Australian speed skater Steven Bradbury isn't your classic Olympic hero. He is the first Australian ever to win a gold medal at the winter Olympics, but he freely admits he isn't the best short track speed skater in the world, or the second best, and probably not even the third.

But even if he isn't the fastest, he probably is the smartest — or at least he was on a fateful day last February. That's because he incorporated an old, almost forgotten concept into his race strategy: caution.

Bradbury was well back in fifth — and last — position going into the final turn before the finish line of the 1,000-meter (1,094-yd.) short track speed skating event.

Then the second-place Chinese skater tried to pass and bumped into the lead skater, American Apolo Anton Ohno. Both skaters fell, tripping up the Korean and Canadian skaters who were right behind. All four slid off the track at high speed, leaving Bradbury an open path to the finish line.

Bradbury wasn't immediately declared the victor, but after a short deliberation, the judges decided he won the gold medal and the minor medals belonged to the American and Canadian skaters who crawled over the finish line behind him.

Purists were outraged by the judge's decision, and thought there should have been a re-race to determine the “real” winner.

Not me. I thought it was one of the finest hours in sports. A wonderful statement, in an age where second gold medals are handed out to those who whine loud enough, that a few still believe in the old adage “no second chances.” Not in sports. Not in life.

My opinion solidified when I learned that Bradbury was indeed deliberately hanging back and waiting for his opponents to make a mistake. Acknowledging he wasn't the fastest skater, he said he was shooting for a bronze medal and just trying to stay out of trouble at the back because there already had been so many crashes in previous competitions.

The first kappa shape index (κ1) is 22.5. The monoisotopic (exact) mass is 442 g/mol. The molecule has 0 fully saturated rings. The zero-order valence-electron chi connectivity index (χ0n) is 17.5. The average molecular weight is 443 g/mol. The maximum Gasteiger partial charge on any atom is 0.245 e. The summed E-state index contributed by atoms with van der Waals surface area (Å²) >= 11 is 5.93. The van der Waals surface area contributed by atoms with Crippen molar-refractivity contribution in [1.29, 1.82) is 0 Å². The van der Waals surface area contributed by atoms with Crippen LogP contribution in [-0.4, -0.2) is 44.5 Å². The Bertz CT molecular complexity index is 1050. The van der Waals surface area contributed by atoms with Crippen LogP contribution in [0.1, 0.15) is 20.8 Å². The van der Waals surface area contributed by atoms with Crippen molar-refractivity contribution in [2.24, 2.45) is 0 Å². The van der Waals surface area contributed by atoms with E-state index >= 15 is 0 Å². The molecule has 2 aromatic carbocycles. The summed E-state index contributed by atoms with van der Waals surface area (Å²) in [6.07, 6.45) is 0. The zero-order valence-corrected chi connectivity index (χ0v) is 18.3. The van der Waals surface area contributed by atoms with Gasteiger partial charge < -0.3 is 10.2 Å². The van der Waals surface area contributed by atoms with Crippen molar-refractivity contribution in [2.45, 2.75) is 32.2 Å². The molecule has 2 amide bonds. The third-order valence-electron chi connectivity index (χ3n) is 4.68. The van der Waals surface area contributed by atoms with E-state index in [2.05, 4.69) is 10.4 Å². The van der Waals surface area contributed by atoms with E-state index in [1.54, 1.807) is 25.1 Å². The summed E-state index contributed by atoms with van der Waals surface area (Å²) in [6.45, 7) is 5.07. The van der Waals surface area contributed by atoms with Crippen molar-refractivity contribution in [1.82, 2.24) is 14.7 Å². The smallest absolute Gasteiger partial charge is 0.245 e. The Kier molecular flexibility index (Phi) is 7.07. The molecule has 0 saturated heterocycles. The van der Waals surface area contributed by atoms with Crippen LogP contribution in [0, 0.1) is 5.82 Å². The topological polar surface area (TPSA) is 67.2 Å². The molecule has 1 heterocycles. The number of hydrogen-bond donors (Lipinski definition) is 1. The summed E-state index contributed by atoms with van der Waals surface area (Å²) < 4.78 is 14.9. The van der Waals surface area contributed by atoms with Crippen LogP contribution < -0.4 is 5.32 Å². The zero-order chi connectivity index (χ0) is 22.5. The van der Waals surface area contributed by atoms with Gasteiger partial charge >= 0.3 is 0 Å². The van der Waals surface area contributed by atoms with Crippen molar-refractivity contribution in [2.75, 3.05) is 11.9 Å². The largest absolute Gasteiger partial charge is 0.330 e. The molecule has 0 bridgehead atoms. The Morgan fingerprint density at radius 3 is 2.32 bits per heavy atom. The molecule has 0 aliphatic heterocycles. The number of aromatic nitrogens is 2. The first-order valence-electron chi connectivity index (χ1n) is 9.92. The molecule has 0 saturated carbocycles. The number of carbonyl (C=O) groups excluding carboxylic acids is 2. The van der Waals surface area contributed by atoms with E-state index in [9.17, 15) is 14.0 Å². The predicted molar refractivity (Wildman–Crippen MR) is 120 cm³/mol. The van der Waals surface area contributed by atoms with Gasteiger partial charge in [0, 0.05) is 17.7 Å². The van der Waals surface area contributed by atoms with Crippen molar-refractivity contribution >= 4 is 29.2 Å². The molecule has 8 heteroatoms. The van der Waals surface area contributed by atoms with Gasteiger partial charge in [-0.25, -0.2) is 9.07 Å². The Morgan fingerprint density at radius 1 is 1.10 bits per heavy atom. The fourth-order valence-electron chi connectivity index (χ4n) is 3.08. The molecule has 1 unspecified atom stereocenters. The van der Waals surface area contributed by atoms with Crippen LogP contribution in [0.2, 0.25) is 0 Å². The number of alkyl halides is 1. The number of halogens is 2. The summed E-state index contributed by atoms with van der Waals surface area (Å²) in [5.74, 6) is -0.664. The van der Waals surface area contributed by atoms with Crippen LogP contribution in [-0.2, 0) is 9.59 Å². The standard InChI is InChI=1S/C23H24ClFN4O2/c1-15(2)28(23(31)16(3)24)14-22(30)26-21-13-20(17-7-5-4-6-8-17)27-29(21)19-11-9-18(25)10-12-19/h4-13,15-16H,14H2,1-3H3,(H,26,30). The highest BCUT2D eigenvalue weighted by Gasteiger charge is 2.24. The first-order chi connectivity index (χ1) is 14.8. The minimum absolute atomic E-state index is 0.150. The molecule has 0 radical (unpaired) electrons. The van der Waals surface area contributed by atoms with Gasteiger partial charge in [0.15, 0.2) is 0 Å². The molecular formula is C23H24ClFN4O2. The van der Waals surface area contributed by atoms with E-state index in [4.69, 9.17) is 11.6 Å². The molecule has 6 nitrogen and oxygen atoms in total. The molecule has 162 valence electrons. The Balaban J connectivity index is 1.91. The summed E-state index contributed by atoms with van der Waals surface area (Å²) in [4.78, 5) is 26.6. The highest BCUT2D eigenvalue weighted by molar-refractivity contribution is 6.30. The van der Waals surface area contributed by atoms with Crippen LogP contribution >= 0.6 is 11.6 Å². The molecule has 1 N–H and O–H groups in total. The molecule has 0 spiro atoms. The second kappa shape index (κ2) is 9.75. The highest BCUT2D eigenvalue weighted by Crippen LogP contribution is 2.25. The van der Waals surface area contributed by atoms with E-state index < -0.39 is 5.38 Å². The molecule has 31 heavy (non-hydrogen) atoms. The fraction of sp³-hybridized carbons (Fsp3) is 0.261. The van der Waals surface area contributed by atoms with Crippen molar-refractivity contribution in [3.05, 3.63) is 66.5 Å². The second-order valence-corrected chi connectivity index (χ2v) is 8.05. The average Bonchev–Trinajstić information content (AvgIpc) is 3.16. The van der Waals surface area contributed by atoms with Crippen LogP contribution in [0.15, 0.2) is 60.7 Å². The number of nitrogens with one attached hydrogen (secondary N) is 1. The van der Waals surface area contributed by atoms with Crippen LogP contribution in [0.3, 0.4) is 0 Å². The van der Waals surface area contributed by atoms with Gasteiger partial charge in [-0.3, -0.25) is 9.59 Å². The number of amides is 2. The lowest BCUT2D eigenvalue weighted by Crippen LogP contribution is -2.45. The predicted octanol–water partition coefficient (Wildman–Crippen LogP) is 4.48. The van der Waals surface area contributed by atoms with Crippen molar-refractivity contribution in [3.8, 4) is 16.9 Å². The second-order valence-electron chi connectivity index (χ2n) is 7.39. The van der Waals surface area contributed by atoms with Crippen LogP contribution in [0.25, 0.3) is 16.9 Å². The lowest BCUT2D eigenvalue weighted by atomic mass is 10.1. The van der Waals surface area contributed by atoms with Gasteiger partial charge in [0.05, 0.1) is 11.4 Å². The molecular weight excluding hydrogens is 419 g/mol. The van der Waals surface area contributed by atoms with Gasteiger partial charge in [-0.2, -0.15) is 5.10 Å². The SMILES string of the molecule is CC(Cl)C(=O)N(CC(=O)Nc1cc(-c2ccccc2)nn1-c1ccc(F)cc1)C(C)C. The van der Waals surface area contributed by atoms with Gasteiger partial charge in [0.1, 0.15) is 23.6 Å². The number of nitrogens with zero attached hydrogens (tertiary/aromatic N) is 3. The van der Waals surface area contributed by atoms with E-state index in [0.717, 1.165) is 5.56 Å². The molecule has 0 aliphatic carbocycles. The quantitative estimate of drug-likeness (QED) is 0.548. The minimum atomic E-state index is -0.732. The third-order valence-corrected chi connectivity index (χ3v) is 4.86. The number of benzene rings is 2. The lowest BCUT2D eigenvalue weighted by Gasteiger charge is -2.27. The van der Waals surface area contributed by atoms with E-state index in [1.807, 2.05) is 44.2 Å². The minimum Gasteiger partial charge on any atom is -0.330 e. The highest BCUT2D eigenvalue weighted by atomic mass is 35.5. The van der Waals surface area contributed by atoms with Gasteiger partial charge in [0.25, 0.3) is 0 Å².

Just a story to save face? I doubt it. This was Bradbury's fourth Olympics. Eight years ago he was injured in a last-lap crash similar to this one. He was stabbed by a skate and needed 111 stitches and a gallon of blood.

Six years later he fell and broke his neck when he slid headfirst into a barrier.

Bradbury isn't some stiff who got lucky; he's a seasoned veteran who knows the value of caution. He expected someone to fall in the last race; it just worked out better than he planned: Everyone but him fell down and he won gold instead of bronze.

Whatever happened to that kind of thinking? Planning for the worst, hoping for the best?

Some time after the New Economy was born, when all the rules supposedly changed, consequences became something only weaklings and losers worried about. Anyone who suggested being cautious about a new business strategy was branded an old, slow-witted dinosaur who was just getting in the way. Change, it was ruled, couldn't happen too fast.

Two years ago, virtually every profile of former Ford CEO Jacques Nasser called him a “change agent” and asked the question: “Is he moving too fast?” Too often the answer was “No, Jacques isn't moving too fast, everyone else is moving too slow.”

I don't remember reading anywhere: “Hey, maybe this guy should slow down. If he blows it, he could wreck Ford's reputation, its market share could drop to its lowest point in 19 years and thousands of loyal employees could lose their jobs. Maybe moving at ‘Internet speed’ isn't worth the risk.” I never read that. Instead, moving too slowly was usually cited as the riskiest course Nasser could follow.

Now the worm has turned. Big, slow General Motors Corp. is skating well ahead of domestic rivals Ford and once-speedy DaimlerChrysler Corp., thanks in no small part to the cautious (critics once called it plodding) leadership of CEO Rick Wagoner.

And in mid-March, old-fashioned, Old Economy, manufacturing companies and the Dow Jones Industrial Average were making tech companies and the Nasdaq composite index look lame.

Running at the front of the pack is overrated, a lot of seasoned executives will tell you. Hanging back and waiting for the hot shots to screw up, so you can be the last man standing, now there's a strategy.

Listen to Drew Winter and other Ward's editors Thursday on WJR 760 AM radio in Detroit.